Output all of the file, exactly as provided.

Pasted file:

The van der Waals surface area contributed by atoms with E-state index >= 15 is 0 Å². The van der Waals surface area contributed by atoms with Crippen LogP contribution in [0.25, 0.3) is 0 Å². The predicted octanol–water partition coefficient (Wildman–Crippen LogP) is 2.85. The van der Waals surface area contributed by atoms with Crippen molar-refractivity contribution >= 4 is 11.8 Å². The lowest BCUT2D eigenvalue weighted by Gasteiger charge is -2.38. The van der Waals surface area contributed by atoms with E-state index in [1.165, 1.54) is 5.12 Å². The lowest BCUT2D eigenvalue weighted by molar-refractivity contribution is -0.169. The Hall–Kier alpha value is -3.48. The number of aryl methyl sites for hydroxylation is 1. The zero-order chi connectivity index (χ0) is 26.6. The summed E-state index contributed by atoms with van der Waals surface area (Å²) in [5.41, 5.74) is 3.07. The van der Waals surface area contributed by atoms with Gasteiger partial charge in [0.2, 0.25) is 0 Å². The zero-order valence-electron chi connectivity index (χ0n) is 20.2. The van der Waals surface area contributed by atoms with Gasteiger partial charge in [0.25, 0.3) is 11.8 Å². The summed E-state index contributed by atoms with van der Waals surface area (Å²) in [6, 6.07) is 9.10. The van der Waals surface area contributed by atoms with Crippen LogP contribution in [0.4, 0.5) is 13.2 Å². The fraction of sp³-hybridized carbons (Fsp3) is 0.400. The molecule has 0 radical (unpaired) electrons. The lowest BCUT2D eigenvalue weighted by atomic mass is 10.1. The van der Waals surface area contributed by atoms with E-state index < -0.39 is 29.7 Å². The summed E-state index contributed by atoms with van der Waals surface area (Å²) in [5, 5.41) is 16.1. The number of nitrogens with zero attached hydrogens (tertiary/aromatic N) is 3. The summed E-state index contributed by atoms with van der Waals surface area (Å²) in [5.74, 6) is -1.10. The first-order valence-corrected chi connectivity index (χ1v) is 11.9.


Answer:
The van der Waals surface area contributed by atoms with E-state index >= 15 is 0 Å². The van der Waals surface area contributed by atoms with Crippen LogP contribution in [0.25, 0.3) is 0 Å². The predicted octanol–water partition coefficient (Wildman–Crippen LogP) is 2.85. The van der Waals surface area contributed by atoms with Crippen molar-refractivity contribution >= 4 is 11.8 Å². The lowest BCUT2D eigenvalue weighted by Gasteiger charge is -2.38. The van der Waals surface area contributed by atoms with E-state index in [1.165, 1.54) is 5.12 Å². The lowest BCUT2D eigenvalue weighted by molar-refractivity contribution is -0.169. The Hall–Kier alpha value is -3.48. The number of aryl methyl sites for hydroxylation is 1. The zero-order chi connectivity index (χ0) is 26.6. The summed E-state index contributed by atoms with van der Waals surface area (Å²) in [5.41, 5.74) is 3.07. The van der Waals surface area contributed by atoms with Gasteiger partial charge in [0.2, 0.25) is 0 Å². The zero-order valence-electron chi connectivity index (χ0n) is 20.2. The van der Waals surface area contributed by atoms with Gasteiger partial charge in [0.25, 0.3) is 11.8 Å². The summed E-state index contributed by atoms with van der Waals surface area (Å²) in [6, 6.07) is 9.10. The van der Waals surface area contributed by atoms with Crippen LogP contribution in [0.4, 0.5) is 13.2 Å². The fraction of sp³-hybridized carbons (Fsp3) is 0.400. The molecule has 0 radical (unpaired) electrons. The lowest BCUT2D eigenvalue weighted by atomic mass is 10.1. The van der Waals surface area contributed by atoms with E-state index < -0.39 is 29.7 Å². The summed E-state index contributed by atoms with van der Waals surface area (Å²) in [5, 5.41) is 16.1. The number of nitrogens with zero attached hydrogens (tertiary/aromatic N) is 3. The summed E-state index contributed by atoms with van der Waals surface area (Å²) in [5.74, 6) is -1.10. The first-order valence-corrected chi connectivity index (χ1v) is 11.9.